Celebrating the Unpopular Arts
Review time! with ‘The Golden Age,’ volume 1

Review time! with ‘The Golden Age,’ volume 1

“All the screens are filled with heroes and losers but the sky’s still filled with stars”

I’ve been a fan of Cyril Pedrosa‘s work for a while now, so of course I was interested in this comic when it was offered. He draws it and co-writes it with Roxanne Moreil, and this version is translated by Montana Kane, as the original is in French. First Second Books, purveyors of fine comics everywhere, is the publisher. It’s volume 1, unfortunately, which means we have to wait for the story to continue, but we can dive into this first volume easily enough!

The Golden Age feels like a fairy tale, as it’s set in medieval times and a princess must regain her throne after her father dies. As complex as fairy tales can be, however, this comic takes the basics of a fairy tale and deepens them, as we get a political situation in the kingdom that doesn’t resolve easily and characters who are difficult to root for even though they’re nominally the “good guys.” Moreil and Pedrosa are interested in telling a story in which compelling characters have to make difficult choices, and they succeed very well. We begin with Lord Tankred, who is returning to court after a long exile. He was once very close to the princess, Tilda, but forces conspired against him and drove him away. He and his ward, Bertil, provide good “outsider” perspective on the court. Tilda, meanwhile, is mourning her father but she also has to prepare to rule. Tankred brings her an enigmatic message from an old lord, one who was faithful to her father (it’s implied that some were not). Before any of this can percolate, however, Tilda’s younger brother, pushed by their mother and the lords who think they can manipulate him, tells her he’s taken over. The coup is bloodless, but Tilda’s escape from her brother – aided by Tankred and Bertil – is not, and so she becomes a hunted fugitive. She discovers that the old lord has a message for her, and he believes it means there’s a treasure in a city that her father meant for her to find. So she’s off on a quest, with the kingdom’s soldiers on her trail.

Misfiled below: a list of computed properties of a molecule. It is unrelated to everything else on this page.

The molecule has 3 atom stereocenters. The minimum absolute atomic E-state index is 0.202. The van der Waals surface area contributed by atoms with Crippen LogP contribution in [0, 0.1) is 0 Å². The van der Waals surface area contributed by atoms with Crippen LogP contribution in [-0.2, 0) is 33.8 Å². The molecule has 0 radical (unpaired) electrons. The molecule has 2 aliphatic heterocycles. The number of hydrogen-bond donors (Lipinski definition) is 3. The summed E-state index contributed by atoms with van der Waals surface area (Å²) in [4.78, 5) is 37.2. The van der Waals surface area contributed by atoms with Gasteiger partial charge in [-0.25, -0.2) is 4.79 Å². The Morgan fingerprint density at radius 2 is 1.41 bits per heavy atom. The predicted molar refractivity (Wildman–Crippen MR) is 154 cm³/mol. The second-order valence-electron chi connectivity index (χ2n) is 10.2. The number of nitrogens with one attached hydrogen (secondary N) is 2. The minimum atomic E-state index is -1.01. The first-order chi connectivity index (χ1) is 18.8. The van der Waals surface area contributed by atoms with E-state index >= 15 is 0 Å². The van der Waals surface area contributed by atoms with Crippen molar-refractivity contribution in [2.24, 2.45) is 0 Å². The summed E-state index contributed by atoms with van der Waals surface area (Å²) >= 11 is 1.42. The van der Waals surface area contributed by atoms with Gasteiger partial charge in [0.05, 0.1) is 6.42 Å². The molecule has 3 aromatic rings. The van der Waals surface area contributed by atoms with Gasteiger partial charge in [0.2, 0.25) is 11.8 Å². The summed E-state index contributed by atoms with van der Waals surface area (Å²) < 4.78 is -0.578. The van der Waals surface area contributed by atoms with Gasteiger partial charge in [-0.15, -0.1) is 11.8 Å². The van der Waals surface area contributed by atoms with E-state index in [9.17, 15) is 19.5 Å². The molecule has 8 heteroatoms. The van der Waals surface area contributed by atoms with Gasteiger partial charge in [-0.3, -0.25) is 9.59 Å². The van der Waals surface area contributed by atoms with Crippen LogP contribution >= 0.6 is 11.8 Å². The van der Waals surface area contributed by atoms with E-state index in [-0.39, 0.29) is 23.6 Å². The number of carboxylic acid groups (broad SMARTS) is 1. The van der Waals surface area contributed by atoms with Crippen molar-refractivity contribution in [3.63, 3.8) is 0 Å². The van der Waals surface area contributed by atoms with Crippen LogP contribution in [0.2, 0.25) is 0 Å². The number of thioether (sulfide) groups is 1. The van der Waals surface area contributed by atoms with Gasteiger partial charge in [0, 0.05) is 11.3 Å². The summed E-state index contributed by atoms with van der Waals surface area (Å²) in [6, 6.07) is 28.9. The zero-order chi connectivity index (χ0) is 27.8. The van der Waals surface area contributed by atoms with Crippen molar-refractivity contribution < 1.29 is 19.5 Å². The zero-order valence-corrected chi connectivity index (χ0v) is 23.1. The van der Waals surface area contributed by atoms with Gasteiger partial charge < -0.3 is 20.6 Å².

The set-up sounds basic, and it is, to a degree. The story of the exiled ruler who must overcome the evil people who threw them out is timeless, and Moreil and Pedrosa play on that. In the first case, of course, the exiled ruler is a woman, which twists things nicely to begin with. But her brother is young, too young to come up with such a plot, but his involvement gives the coup a veneer of lawfulness. It’s unclear if the people would even want Tilda back, even if she was able to return. There’s also a revolution brewing in the kingdom, and Tilda is not naturally well disposed toward rebellion, as it would upset the status quo that she herself wants to rule. She’ll overthrow her brother, of course, but not the social order that allows him to sit at the top. The rebel leader talks of a “golden age” during which all men were equal, and while that was probably never a reality, the idea of equality for all is alluring, but not to someone like Tilda. So Moreil and Pedrosa make the situation even more interesting – Tilda is a sympathetic character, to be sure, but she can also be nasty and domineering, mainly because that’s how people in her social class can behave to those “beneath” them. Meanwhile, Tankred isn’t a rebel, but his own years of exile have taught him more about the kingdom than Tilda knows, so he’s more sympathetic to the cause. Bertil, who’s a young man and therefore more volatile, is also far more sympathetic to the rebels, to the point where he abandons Tilda as she enters the final stage of her journey so he can stay with the revolutionaries. It’s another interesting choice by the creators, because in stories like this, the core group tends to stay together. But they do a nice job making the characters real, so they make their own choices, not necessarily ones that the plot dictates. The book ends on an interesting cliffhanger, as perhaps there’s far more to the treasure than anyone thought. But that’s a mystery for volume 2!